Shadow business secretary, John Denham, is also critical of the government’s plans saying that almost 800,000 businesses have been excluded. 60 local partnerships applied to become LEPs and because only 24 have been approved in the first wave, 21 million people will not be covered. Denham said the plan for growth is a shambles and leaves massive areas with no organisation to support economic development. He thinks that this proves the coalition has given up on growth.

More than 75% of inhabitants in the North-west and Yorkshire and Humberside will be covered by an LEP whilst only 26% of people in already depressed areas like the North-east will be in an LEP area.

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Choppy recovery but little risk of a further credit crunch


The August Inflation Report from the Bank of England, which was published yesterday, was not as optimistic as contractor accountants might have hoped.

Mervyn King, the Governor of the Bank of England, warned that the economy faces a choppy recovery over the next couple of years. The Bank has said they expect inflation will remain higher for longer than they had previously anticipated and this has led to a lowering of the economic growth forecast. The report also suggests that interest rates will remain at their historic low in the immediate future.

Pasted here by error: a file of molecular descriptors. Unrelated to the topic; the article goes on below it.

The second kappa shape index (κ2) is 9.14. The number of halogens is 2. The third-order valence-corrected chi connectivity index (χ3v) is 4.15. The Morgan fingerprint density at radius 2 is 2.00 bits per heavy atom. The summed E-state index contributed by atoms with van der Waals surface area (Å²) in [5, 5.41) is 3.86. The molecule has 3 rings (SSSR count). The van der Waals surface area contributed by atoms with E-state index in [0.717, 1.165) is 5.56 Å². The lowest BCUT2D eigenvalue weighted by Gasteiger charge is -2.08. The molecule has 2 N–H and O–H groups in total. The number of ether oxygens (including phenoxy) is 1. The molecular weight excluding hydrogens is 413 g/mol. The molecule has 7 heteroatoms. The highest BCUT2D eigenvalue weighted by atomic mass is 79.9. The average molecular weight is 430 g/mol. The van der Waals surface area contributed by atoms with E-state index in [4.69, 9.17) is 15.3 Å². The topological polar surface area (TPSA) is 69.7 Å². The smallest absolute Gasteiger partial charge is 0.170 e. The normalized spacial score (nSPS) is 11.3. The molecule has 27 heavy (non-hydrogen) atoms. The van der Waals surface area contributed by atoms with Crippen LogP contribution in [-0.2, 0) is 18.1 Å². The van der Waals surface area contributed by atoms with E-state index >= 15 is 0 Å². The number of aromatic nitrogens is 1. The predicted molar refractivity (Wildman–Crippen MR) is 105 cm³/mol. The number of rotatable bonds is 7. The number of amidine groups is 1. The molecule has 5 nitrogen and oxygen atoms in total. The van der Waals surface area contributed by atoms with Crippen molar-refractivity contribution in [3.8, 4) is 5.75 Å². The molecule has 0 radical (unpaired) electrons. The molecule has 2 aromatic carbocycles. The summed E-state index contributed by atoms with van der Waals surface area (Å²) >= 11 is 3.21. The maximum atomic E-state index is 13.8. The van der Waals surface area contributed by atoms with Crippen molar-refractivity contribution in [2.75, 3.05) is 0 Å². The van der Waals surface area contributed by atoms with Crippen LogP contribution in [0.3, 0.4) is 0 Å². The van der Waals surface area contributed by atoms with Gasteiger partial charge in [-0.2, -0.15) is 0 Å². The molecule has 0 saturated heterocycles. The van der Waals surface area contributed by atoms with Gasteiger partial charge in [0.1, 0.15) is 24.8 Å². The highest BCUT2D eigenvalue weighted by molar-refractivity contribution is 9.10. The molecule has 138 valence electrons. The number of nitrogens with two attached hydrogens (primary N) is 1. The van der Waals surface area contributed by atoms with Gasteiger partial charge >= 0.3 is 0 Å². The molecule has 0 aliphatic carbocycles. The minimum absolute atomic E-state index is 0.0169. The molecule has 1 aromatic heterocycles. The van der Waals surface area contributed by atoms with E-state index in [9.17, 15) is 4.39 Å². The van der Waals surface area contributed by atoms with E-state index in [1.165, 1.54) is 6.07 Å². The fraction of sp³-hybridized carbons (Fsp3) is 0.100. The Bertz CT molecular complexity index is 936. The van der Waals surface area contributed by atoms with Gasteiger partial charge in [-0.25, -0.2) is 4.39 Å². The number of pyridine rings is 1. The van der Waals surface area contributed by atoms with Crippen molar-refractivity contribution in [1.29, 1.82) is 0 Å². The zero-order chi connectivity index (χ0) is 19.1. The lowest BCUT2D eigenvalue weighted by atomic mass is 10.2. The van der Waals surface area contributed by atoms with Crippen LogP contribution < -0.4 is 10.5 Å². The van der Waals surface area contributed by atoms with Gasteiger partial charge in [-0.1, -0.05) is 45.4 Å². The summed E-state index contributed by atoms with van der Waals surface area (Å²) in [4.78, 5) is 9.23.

Previously, the Bank had expected to see growth of around 3.4% in 2011 but this has now been revised to around 2.5%. The main reason for the revision is the coalition’s decision to increase the VAT rate to 20% as from the beginning of next year.

Mr King pointed out that the continuing economic stimulus measures along with the drop in value of the pound were helping the economy to expand but this is being offset by the lack of lending from the banks, something that affects contractors.

However, King did stress that the cost cutting plans put in place by the government have reduced the risk of a double dip recession.

Economists were quick to comment with some saying the report was more ‘dovish’ than had been anticipated. Howard Archer, from IHS Global Insight, said the report reinforced their view that interest rates will remain at 0.5% until early in 2011. He forecasts that we will not the first rise in rates will until the summer next year.